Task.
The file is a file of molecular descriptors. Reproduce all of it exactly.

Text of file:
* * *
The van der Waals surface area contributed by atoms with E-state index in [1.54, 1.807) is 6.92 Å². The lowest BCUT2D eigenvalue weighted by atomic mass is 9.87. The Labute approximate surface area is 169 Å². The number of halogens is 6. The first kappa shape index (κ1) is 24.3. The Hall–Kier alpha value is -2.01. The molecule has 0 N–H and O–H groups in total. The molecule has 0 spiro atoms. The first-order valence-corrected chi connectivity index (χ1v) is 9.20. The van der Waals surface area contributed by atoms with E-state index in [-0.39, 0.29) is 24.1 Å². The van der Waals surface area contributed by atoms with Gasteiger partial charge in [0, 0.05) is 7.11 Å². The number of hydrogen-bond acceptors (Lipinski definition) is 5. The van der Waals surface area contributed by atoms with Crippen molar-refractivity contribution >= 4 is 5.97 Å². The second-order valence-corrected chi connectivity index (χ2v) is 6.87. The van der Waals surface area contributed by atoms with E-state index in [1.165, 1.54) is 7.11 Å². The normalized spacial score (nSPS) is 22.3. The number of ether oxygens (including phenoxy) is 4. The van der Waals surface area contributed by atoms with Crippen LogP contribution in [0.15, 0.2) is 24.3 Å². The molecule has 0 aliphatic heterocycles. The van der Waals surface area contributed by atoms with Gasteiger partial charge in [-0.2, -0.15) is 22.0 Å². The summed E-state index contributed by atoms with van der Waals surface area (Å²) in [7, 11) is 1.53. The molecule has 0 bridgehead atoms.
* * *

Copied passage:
The van der Waals surface area contributed by atoms with E-state index in [1.54, 1.807) is 6.92 Å². The lowest BCUT2D eigenvalue weighted by atomic mass is 9.87. The Labute approximate surface area is 169 Å². The number of halogens is 6. The first kappa shape index (κ1) is 24.3. The Hall–Kier alpha value is -2.01. The molecule has 0 N–H and O–H groups in total. The molecule has 0 spiro atoms. The first-order valence-corrected chi connectivity index (χ1v) is 9.20. The van der Waals surface area contributed by atoms with E-state index in [-0.39, 0.29) is 24.1 Å². The van der Waals surface area contributed by atoms with Gasteiger partial charge in [0, 0.05) is 7.11 Å². The number of hydrogen-bond acceptors (Lipinski definition) is 5. The van der Waals surface area contributed by atoms with Crippen molar-refractivity contribution >= 4 is 5.97 Å². The second-order valence-corrected chi connectivity index (χ2v) is 6.87. The van der Waals surface area contributed by atoms with E-state index in [1.165, 1.54) is 7.11 Å². The normalized spacial score (nSPS) is 22.3. The number of ether oxygens (including phenoxy) is 4. The van der Waals surface area contributed by atoms with Crippen LogP contribution in [0.15, 0.2) is 24.3 Å². The molecule has 0 aliphatic heterocycles. The van der Waals surface area contributed by atoms with Gasteiger partial charge in [-0.2, -0.15) is 22.0 Å². The summed E-state index contributed by atoms with van der Waals surface area (Å²) in [7, 11) is 1.53. The molecule has 0 bridgehead atoms.